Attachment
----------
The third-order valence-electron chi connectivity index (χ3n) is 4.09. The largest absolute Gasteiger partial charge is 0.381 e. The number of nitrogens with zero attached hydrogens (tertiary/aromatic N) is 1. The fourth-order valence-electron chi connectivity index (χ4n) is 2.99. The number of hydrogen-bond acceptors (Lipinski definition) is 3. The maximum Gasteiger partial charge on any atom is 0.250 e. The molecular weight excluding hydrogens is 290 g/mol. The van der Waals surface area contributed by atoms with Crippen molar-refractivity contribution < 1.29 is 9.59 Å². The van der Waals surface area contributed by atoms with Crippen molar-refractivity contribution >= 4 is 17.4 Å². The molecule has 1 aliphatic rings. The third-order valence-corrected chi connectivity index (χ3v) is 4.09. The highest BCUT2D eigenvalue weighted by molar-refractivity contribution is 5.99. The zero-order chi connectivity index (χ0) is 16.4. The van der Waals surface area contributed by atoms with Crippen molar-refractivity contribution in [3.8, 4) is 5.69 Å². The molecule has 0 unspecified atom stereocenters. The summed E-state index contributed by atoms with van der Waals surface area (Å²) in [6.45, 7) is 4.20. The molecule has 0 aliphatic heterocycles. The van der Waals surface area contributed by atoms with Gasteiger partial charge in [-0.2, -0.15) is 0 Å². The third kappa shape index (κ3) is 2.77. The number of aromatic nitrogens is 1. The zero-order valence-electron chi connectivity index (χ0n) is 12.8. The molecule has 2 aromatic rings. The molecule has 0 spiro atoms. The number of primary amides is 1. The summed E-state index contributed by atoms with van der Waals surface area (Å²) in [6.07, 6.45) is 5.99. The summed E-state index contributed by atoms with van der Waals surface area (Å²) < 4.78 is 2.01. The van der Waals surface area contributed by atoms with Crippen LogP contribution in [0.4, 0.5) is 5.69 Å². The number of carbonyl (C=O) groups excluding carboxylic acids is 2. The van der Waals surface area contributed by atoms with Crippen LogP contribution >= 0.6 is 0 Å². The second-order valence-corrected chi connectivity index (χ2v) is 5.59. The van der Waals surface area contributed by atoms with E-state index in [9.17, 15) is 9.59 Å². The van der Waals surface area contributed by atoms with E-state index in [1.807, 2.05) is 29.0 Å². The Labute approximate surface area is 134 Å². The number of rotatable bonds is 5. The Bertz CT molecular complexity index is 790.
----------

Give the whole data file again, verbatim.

The third-order valence-electron chi connectivity index (χ3n) is 4.09. The largest absolute Gasteiger partial charge is 0.381 e. The number of nitrogens with zero attached hydrogens (tertiary/aromatic N) is 1. The fourth-order valence-electron chi connectivity index (χ4n) is 2.99. The number of hydrogen-bond acceptors (Lipinski definition) is 3. The maximum Gasteiger partial charge on any atom is 0.250 e. The molecular weight excluding hydrogens is 290 g/mol. The van der Waals surface area contributed by atoms with Crippen molar-refractivity contribution < 1.29 is 9.59 Å². The van der Waals surface area contributed by atoms with Crippen molar-refractivity contribution >= 4 is 17.4 Å². The molecule has 1 aliphatic rings. The third-order valence-corrected chi connectivity index (χ3v) is 4.09. The highest BCUT2D eigenvalue weighted by molar-refractivity contribution is 5.99. The zero-order chi connectivity index (χ0) is 16.4. The van der Waals surface area contributed by atoms with Crippen molar-refractivity contribution in [3.8, 4) is 5.69 Å². The molecule has 0 unspecified atom stereocenters. The summed E-state index contributed by atoms with van der Waals surface area (Å²) in [6.45, 7) is 4.20. The molecule has 0 aliphatic heterocycles. The van der Waals surface area contributed by atoms with Gasteiger partial charge in [-0.2, -0.15) is 0 Å². The third kappa shape index (κ3) is 2.77. The number of aromatic nitrogens is 1. The zero-order valence-electron chi connectivity index (χ0n) is 12.8. The molecule has 2 aromatic rings. The molecule has 0 spiro atoms. The number of primary amides is 1. The summed E-state index contributed by atoms with van der Waals surface area (Å²) in [6.07, 6.45) is 5.99. The summed E-state index contributed by atoms with van der Waals surface area (Å²) < 4.78 is 2.01. The van der Waals surface area contributed by atoms with Crippen LogP contribution in [0.4, 0.5) is 5.69 Å². The number of carbonyl (C=O) groups excluding carboxylic acids is 2. The van der Waals surface area contributed by atoms with Crippen LogP contribution >= 0.6 is 0 Å². The second-order valence-corrected chi connectivity index (χ2v) is 5.59. The van der Waals surface area contributed by atoms with E-state index in [9.17, 15) is 9.59 Å². The van der Waals surface area contributed by atoms with E-state index in [1.807, 2.05) is 29.0 Å². The Labute approximate surface area is 134 Å². The number of rotatable bonds is 5. The Bertz CT molecular complexity index is 790.